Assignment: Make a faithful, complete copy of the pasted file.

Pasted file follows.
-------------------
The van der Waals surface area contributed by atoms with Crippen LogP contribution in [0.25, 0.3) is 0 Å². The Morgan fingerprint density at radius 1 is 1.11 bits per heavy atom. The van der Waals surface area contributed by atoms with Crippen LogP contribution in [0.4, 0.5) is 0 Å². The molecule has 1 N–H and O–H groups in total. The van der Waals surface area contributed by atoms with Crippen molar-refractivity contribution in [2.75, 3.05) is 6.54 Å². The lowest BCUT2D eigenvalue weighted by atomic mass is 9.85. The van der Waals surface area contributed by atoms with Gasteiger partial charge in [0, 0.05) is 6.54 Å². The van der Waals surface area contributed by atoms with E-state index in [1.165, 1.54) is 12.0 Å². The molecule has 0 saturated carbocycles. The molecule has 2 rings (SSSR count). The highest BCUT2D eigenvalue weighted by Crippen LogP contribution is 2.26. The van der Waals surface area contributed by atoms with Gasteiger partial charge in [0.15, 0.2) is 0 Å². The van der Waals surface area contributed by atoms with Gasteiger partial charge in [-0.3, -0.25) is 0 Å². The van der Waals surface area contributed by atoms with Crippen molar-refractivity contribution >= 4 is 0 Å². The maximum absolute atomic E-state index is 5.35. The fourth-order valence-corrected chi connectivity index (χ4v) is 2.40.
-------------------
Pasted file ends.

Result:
The van der Waals surface area contributed by atoms with Crippen LogP contribution in [0.25, 0.3) is 0 Å². The Morgan fingerprint density at radius 1 is 1.11 bits per heavy atom. The van der Waals surface area contributed by atoms with Crippen LogP contribution in [0.4, 0.5) is 0 Å². The molecule has 1 N–H and O–H groups in total. The van der Waals surface area contributed by atoms with Crippen molar-refractivity contribution in [2.75, 3.05) is 6.54 Å². The lowest BCUT2D eigenvalue weighted by atomic mass is 9.85. The van der Waals surface area contributed by atoms with Gasteiger partial charge in [0, 0.05) is 6.54 Å². The van der Waals surface area contributed by atoms with E-state index in [1.165, 1.54) is 12.0 Å². The molecule has 0 saturated carbocycles. The molecule has 2 rings (SSSR count). The highest BCUT2D eigenvalue weighted by Crippen LogP contribution is 2.26. The van der Waals surface area contributed by atoms with Gasteiger partial charge in [0.15, 0.2) is 0 Å². The van der Waals surface area contributed by atoms with Gasteiger partial charge in [-0.3, -0.25) is 0 Å². The van der Waals surface area contributed by atoms with Crippen molar-refractivity contribution >= 4 is 0 Å². The maximum absolute atomic E-state index is 5.35. The fourth-order valence-corrected chi connectivity index (χ4v) is 2.40.